Dow component McDonalds Corp. (MCD) reports Q3 2020 earnings in Monday’s pre-market, with analysts looking for a profit of $1.90 per-share on $5.36 billion in revenue. If met, earnings-per-share (EPS) would mark an 11% profit decline compared to the same quarter in 2019. The stock sold off 2.5% after posting a Q2 revenue decline of nearly 30% in July but comparative sales surged 4.6% in the third quarter, lifting the fast food icon to an all-time high.
Strong Third Quarter Sales
The stock missed top line estimates in the first and second quarters as a result of pandemic shutdowns but benefited from the summer’s return to normalcy and could easily exceed modest expectations. However, the dreaded second wave is now underway, with the potential to force millions of folks back into their homes. Even so, the enormous popularity of drive-through, pick-up, and delivery services should keep a floor under profits and revenue until COVID runs its course.
Telsey Advisory Group analyst Bob Derrington raised McDonalds target to $250 last week, noting “same store sales trends accelerated in September to a double-digit increase, yielding its strongest U.S. monthly comps since Sept. 2004, and which carried into early October. While those especially strong September trends were not expected to last, it clearly demonstrated that when its operations, marketing, and product innovation plans are well-aligned, Mickey D is an extremely formidable industry competitor.”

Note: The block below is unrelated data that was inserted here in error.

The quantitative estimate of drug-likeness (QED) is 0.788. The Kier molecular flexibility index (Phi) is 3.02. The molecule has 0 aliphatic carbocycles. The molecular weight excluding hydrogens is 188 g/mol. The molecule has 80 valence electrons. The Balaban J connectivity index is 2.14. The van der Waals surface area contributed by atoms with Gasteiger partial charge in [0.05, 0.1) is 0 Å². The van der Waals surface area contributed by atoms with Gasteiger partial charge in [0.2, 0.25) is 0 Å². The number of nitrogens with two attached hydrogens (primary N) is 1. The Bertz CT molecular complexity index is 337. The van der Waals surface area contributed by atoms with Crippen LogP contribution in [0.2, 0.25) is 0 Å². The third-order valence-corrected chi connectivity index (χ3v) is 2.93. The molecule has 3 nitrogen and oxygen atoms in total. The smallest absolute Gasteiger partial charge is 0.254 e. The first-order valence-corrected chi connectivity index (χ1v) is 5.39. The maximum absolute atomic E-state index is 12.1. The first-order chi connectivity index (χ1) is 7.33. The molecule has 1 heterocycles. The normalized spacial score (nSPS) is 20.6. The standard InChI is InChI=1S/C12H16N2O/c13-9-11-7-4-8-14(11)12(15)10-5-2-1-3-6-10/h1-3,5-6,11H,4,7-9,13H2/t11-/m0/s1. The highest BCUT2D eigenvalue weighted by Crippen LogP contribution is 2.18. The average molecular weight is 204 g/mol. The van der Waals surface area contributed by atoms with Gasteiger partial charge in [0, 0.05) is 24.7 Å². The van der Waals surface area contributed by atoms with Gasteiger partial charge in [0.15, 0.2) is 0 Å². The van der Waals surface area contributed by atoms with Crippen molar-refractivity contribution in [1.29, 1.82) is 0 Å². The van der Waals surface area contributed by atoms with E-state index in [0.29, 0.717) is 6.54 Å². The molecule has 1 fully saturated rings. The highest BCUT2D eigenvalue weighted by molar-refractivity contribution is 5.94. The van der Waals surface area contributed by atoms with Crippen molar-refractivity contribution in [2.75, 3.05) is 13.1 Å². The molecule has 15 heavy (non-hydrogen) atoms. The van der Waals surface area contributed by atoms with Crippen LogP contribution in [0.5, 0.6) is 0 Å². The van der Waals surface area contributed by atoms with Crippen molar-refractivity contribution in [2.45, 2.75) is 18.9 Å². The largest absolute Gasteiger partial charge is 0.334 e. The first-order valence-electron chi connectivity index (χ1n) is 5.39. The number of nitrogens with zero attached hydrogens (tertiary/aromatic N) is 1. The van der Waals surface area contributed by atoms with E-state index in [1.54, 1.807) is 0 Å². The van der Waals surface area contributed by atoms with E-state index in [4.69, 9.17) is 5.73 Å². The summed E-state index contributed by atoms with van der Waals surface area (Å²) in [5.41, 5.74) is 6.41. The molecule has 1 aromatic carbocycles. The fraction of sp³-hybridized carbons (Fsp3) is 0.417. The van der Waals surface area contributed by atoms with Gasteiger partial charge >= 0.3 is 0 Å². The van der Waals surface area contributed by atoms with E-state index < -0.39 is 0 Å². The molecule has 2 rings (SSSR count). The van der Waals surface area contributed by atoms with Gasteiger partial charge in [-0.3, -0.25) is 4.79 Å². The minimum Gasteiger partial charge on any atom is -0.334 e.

Wall Street And Technical Outlook
Wall Street consensus is highly bullish, with a ‘Strong Buy’ rating based upon 20 ‘Buy’ and 4 ‘Hold’ recommendations. No analysts are recommending that shareholders close positions and move to the sidelines. Price targets currently range from a low of $203 to a Street-high $265 while the stock closed Friday’s U.S. session about $17 below the median $236 target. This placement should yield higher prices if the chain can overcome investor fears about the second wave.
McDonalds topped out at 222 in August 2019 and sold off more than 40% into March’s 3-year low. The subsequent uptick completed a round trip into the prior high in September, yielding a breakout that failed at the end of October. The stock has been trading below the 50-day EMA for the last two weeks, signaling growing fears about the second wave. This weak sentiment could keep a lid on gains unless the company issues unexpectedly strong Q4 guidance.
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